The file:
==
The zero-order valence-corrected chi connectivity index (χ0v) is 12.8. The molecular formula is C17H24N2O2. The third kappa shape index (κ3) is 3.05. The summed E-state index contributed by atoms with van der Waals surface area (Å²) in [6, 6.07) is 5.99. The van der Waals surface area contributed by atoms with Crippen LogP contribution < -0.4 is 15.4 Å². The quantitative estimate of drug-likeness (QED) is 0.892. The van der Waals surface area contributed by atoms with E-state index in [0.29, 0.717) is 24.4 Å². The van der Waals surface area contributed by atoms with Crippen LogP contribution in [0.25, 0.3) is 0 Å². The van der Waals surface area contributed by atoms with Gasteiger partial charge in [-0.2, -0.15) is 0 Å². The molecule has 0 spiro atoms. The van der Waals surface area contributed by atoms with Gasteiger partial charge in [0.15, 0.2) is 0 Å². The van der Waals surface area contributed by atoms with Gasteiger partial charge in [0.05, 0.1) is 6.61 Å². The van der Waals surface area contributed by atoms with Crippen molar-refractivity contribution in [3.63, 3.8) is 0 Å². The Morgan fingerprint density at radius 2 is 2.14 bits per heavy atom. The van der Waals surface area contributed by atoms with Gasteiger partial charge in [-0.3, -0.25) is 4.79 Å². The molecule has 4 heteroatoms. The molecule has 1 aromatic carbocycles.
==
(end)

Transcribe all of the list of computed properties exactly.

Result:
The zero-order valence-corrected chi connectivity index (χ0v) is 12.8. The molecular formula is C17H24N2O2. The third kappa shape index (κ3) is 3.05. The summed E-state index contributed by atoms with van der Waals surface area (Å²) in [6, 6.07) is 5.99. The van der Waals surface area contributed by atoms with Crippen LogP contribution < -0.4 is 15.4 Å². The quantitative estimate of drug-likeness (QED) is 0.892. The van der Waals surface area contributed by atoms with E-state index in [0.29, 0.717) is 24.4 Å². The van der Waals surface area contributed by atoms with Crippen LogP contribution in [0.25, 0.3) is 0 Å². The van der Waals surface area contributed by atoms with Gasteiger partial charge in [-0.2, -0.15) is 0 Å². The molecule has 0 spiro atoms. The van der Waals surface area contributed by atoms with Gasteiger partial charge in [0.15, 0.2) is 0 Å². The van der Waals surface area contributed by atoms with Gasteiger partial charge in [0.05, 0.1) is 6.61 Å². The van der Waals surface area contributed by atoms with Crippen molar-refractivity contribution in [3.63, 3.8) is 0 Å². The Morgan fingerprint density at radius 2 is 2.14 bits per heavy atom. The van der Waals surface area contributed by atoms with Gasteiger partial charge in [-0.3, -0.25) is 4.79 Å². The molecule has 4 heteroatoms. The molecule has 1 aromatic carbocycles.